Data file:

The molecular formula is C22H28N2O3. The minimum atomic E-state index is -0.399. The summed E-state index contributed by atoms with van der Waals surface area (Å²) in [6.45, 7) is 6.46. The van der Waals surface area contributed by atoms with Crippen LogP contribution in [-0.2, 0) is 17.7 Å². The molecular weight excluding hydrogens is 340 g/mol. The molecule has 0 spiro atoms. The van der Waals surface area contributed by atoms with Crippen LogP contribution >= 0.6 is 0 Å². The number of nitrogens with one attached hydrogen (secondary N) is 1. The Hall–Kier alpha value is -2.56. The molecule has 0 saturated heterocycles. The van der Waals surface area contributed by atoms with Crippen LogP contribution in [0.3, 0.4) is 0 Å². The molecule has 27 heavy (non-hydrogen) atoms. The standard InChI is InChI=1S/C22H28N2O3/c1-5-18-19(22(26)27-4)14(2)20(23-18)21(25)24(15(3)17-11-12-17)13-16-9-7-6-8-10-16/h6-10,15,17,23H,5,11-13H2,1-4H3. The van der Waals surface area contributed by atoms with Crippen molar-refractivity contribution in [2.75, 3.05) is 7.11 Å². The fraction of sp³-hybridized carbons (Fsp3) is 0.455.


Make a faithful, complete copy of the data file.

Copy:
The molecular formula is C22H28N2O3. The minimum atomic E-state index is -0.399. The summed E-state index contributed by atoms with van der Waals surface area (Å²) in [6.45, 7) is 6.46. The van der Waals surface area contributed by atoms with Crippen LogP contribution in [-0.2, 0) is 17.7 Å². The molecular weight excluding hydrogens is 340 g/mol. The molecule has 0 spiro atoms. The van der Waals surface area contributed by atoms with Crippen LogP contribution >= 0.6 is 0 Å². The number of nitrogens with one attached hydrogen (secondary N) is 1. The Hall–Kier alpha value is -2.56. The molecule has 0 saturated heterocycles. The van der Waals surface area contributed by atoms with Crippen LogP contribution in [0.3, 0.4) is 0 Å². The molecule has 27 heavy (non-hydrogen) atoms. The standard InChI is InChI=1S/C22H28N2O3/c1-5-18-19(22(26)27-4)14(2)20(23-18)21(25)24(15(3)17-11-12-17)13-16-9-7-6-8-10-16/h6-10,15,17,23H,5,11-13H2,1-4H3. The van der Waals surface area contributed by atoms with Crippen molar-refractivity contribution in [2.75, 3.05) is 7.11 Å². The fraction of sp³-hybridized carbons (Fsp3) is 0.455.